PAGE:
And that’s while facing, as we all know, additional spending on emergencies. 2015 was the year we suffered two waves of attacks. The year we increased our spending on security. It’s also the year we decided, again, to significantly increase spending on our national defence, because the Army is present on our territory to protect the French, and it’s present abroad to strike international terrorism at its roots.”
Let’s now talk about the European Central Bank. Mario Draghi rolled out his ‘monetary bazooka’ a few weeks ago with new unconventional measures to revive inflation and economic growth. What do you think of his moves? On the one hand, the euro and interest rates have dropped. But on the other, inflation is not exactly close to Draghi’s target of two percent, and bank lending is still sluggish. That’s a rather mixed bag…
“We face an extraordinary challenge. The problem now is this extremely weak and even negative inflation, for reasons you know, as the prices of commodities are collapsing, including in agriculture, which can cause major difficulties to those working in the sector. And given this extraordinarily challenging context, we have a central bank that is relevant, courageous and determined. And that’s a great chance for us.”
That’s it? There’s nothing it should be doing differently?
“It’s a great chance for us. Had the ECB not been there these past two, three years, where on earth would we be now? The only thing I can say, and in fact it’s something Mario Draghi keeps repeating, is that monetary policy cannot fix everything. It can do a lot, and even more – the ECB is totally determined to use all the monetary tools it has to rekindle inflation and growth – but it cannot fix everything. It’s also up to each of us to work on the smartest policies and budgets.”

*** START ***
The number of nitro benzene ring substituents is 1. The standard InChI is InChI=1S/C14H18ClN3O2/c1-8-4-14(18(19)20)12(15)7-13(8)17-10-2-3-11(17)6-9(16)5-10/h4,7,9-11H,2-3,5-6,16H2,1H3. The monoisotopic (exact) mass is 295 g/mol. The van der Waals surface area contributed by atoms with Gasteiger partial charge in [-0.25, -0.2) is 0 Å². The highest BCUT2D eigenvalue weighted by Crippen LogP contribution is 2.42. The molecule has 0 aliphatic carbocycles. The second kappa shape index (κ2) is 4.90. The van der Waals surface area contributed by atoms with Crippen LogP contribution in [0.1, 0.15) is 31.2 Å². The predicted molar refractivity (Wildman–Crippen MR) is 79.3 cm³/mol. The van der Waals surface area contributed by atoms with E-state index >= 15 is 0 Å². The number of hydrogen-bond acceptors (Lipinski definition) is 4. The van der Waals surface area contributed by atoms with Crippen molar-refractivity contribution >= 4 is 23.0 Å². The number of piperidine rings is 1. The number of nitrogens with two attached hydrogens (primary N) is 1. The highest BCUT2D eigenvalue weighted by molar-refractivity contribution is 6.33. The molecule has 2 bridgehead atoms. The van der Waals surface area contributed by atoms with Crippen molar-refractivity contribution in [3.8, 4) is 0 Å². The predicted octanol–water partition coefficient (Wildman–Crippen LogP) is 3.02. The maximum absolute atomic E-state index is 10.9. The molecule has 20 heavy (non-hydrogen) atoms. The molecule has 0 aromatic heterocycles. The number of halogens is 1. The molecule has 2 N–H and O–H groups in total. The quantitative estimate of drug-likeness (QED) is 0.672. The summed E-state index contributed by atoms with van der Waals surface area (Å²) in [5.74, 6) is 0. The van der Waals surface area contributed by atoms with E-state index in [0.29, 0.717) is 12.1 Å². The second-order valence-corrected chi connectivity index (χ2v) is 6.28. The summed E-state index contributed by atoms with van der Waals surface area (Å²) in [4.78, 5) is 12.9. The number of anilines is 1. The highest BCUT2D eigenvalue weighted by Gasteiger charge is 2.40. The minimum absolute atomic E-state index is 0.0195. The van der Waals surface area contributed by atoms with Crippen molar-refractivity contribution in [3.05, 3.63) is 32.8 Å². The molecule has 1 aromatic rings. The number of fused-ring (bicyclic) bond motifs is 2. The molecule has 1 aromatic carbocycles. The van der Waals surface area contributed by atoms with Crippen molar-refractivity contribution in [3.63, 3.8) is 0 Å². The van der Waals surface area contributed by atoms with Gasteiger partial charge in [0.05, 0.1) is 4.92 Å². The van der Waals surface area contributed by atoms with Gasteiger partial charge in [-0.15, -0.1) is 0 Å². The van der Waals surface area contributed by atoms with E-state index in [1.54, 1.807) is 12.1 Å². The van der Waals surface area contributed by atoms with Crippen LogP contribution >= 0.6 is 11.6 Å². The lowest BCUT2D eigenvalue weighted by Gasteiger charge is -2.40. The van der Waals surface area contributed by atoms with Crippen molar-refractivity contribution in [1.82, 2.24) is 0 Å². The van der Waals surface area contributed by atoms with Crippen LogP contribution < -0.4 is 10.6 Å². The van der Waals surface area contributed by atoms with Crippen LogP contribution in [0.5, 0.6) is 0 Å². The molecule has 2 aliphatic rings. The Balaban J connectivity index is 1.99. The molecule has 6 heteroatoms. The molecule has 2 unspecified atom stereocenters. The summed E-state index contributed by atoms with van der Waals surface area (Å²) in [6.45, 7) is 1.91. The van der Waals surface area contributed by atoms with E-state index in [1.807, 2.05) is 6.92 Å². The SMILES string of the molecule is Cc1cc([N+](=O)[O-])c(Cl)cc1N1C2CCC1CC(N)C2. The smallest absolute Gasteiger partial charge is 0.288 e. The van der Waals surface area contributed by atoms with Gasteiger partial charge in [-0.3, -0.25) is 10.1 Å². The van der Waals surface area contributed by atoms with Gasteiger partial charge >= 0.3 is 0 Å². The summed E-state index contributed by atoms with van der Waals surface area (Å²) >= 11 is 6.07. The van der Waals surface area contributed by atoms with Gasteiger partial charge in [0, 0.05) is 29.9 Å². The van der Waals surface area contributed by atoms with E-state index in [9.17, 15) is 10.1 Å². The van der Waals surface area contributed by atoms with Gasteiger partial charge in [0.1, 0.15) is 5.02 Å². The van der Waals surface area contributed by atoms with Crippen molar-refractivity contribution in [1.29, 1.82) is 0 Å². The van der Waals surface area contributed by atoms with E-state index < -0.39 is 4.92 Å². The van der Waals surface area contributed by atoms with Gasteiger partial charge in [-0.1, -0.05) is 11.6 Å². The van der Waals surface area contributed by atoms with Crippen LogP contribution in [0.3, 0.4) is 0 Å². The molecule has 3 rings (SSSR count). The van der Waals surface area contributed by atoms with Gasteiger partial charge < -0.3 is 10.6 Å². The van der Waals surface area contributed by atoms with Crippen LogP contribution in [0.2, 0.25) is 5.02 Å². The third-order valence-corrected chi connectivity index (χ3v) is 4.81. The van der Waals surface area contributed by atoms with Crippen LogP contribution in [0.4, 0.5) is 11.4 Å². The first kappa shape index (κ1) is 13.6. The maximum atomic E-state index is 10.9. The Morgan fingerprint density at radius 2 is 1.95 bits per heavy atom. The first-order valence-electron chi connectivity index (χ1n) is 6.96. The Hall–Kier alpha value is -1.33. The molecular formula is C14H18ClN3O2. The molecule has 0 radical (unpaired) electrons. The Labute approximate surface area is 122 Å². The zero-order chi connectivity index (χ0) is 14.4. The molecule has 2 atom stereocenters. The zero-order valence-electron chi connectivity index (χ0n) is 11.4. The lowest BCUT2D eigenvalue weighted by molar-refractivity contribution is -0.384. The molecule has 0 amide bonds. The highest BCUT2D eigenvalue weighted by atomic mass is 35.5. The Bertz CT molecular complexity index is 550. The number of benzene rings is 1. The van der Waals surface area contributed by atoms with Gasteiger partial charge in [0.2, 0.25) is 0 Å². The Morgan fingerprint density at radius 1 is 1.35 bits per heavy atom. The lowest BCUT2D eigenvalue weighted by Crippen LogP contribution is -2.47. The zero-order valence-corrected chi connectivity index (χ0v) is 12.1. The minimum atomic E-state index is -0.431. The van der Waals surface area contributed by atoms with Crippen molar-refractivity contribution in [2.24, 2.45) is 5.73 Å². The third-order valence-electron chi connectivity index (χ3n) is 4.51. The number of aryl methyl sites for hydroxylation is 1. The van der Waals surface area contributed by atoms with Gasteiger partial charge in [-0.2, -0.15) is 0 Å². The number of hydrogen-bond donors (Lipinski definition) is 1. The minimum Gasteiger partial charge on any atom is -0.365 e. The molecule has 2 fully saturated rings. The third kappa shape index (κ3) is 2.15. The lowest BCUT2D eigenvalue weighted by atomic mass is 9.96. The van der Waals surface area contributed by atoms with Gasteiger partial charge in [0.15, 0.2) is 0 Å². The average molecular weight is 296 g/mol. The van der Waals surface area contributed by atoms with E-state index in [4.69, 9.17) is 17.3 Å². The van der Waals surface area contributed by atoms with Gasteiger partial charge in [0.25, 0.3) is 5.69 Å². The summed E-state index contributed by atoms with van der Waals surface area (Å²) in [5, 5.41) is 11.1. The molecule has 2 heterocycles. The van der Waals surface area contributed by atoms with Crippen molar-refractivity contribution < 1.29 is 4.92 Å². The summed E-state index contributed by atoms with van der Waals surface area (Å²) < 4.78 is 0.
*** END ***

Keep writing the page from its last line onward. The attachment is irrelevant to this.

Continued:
But should the ECB maintain this stimulus as long as inflation hasn’t returned to the 2 percent comfort zone?
“It’s not up to me to say what the ECB should do. But I hear it, and it’s saying it has the means to go even further and will do so as long as the inflation target – of around 2 percent – has not been reached, and therefore as long as growth in Europe has not sufficiently picked up.”
Michel Sapin, you’ve just published ‘Never without Europe!’ with your German counterpart Wolfgang Schäuble. You’ve always been a fervent advocate of European integration. The problem is, fewer and fewer Europeans believe in Europe, as we can see with the rise of populist and xenophobic parties. How can we rekindle desire for Europe, when, let’s face it, it no longer inspires people?
“As it happens, by facing reality. By facing the facts of the rise of populism. By facing the real concerns of our times. These are: I want growth for my country, I want economic growth, I want jobs. And I want my country to be shielded from a certain number of international issues, particularly in terms of security, terrorism or migratory pressure. But can we manage that each in our own corner? Can we succeed by shutting ourselves away? Of course not. Of course not.
You cannot have economic growth anymore unless you have a big enough space for it. And there’s no real protection if it’s ‘every man for himself.’ Can you imagine if we had to close all the borders around France? Can you imagine what we would lose in terms of freedom, fluidity, for people but also for business – it would be huge. We must also face that reality, and highlight what’s at stake here in Europe. And not just for the European ideal. We won’t find solutions to the big problems each of our countries face if we leave Europe on the sidelines. There are solutions – not immediate ones, no miracles – that we must build, if we manage to help Europe regain its momentum.”